But finally it depends on your needs, which I might not have fully understood...
    Update: Added the shebang-line to get rid of extra-calls to perl executable.

Re: Multiple file input into a perl script
by graff (Chancellor) on Oct 01, 2008 at 04:03 UTC
    You said:
    Due to the size of the list in the command line, even when I use a wildcard, I get error output like this:
    -bash: /usr/bin/perl: Argument list too long
    Thus I have a problem. My input list is too long for my program to pipe in.

    Maybe you did not see (or understand) the reply I made on your previous thread? (it was here: Re^3: Piping many individual files into a single perl script) An array of 100,000 file names, read from STDIN (or from a named file that contains the list), should not pose any problem, unless you have an indecently small amount of RAM (or you are wasting too much of it on other stuff). Just use a "find" or "ls" command to generate the list of file names, read that list in your perl script, and loop over it.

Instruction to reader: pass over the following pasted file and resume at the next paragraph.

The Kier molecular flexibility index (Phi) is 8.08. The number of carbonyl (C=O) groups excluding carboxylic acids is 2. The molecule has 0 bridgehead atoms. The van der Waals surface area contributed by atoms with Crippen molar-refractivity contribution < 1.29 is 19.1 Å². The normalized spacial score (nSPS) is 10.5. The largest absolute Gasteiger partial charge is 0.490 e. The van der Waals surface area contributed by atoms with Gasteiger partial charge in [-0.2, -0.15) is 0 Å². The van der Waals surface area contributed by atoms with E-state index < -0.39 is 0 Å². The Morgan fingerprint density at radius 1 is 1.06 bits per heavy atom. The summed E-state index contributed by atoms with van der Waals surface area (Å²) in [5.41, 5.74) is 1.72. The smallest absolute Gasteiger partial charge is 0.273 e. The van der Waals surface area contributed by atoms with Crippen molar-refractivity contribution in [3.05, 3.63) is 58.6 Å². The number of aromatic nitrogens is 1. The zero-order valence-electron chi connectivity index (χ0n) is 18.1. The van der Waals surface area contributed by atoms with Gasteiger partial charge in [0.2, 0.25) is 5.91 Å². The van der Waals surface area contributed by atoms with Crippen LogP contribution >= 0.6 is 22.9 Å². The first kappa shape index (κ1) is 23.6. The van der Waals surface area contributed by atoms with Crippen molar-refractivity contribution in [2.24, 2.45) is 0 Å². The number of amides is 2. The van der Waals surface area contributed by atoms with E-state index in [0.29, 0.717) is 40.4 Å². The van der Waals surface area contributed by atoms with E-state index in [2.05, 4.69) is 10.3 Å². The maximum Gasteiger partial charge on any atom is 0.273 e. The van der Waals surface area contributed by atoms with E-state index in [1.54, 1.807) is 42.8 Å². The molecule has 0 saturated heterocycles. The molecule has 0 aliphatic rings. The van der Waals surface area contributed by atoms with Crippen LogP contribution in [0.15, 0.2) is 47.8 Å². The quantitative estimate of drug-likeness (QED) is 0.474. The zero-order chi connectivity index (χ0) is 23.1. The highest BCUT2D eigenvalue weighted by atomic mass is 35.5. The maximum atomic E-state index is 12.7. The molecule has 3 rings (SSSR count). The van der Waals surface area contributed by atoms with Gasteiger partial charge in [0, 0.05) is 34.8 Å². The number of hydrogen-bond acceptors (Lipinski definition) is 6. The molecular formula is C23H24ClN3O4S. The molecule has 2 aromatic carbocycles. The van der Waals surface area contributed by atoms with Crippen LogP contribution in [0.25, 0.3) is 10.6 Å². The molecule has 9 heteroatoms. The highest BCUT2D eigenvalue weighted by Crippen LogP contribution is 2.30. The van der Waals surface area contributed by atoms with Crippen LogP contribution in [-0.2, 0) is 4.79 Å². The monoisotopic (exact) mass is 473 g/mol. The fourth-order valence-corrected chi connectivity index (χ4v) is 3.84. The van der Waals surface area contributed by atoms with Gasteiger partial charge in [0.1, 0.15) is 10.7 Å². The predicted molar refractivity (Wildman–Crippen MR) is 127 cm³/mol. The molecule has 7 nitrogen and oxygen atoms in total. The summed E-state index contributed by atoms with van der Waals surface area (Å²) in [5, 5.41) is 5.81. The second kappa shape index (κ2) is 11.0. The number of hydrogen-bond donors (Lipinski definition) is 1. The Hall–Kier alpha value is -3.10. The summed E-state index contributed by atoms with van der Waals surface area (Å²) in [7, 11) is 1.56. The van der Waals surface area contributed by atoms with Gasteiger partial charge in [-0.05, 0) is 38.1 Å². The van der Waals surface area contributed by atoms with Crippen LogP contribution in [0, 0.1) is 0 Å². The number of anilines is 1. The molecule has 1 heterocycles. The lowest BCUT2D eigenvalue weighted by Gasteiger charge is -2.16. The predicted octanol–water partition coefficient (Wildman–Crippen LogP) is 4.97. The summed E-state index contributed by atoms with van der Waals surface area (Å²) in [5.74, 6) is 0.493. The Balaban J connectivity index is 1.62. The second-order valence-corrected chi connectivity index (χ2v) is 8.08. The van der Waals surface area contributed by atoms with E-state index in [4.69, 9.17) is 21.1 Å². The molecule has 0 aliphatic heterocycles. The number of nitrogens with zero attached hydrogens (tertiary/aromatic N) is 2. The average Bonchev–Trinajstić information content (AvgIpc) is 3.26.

Your terminology in the bit that I quoted above seems confused. Using @ARGV to hold the list of file names to process (using a wildcard on the command line for your script) is not what we call "piping". Piping refers to reading from STDIN. Are you having some sort of problem with that?

Log In?
Username:
Password:

What's my password?
Create A New User
Node Status?
node history
Node Type: perlquestion [id://714601]
Approved by Corion
help
Chatterbox?
and the web crawler heard nothing...

How do I use this? | Other CB clients
Other Users?
Others making s'mores by the fire in the courtyard of the Monastery: (12)
As of 2014-10-23 20:10 GMT
Sections?
Information?
Find Nodes?
Leftovers?
    Voting Booth?

    For retirement, I am banking on:










    Results (128 votes), past polls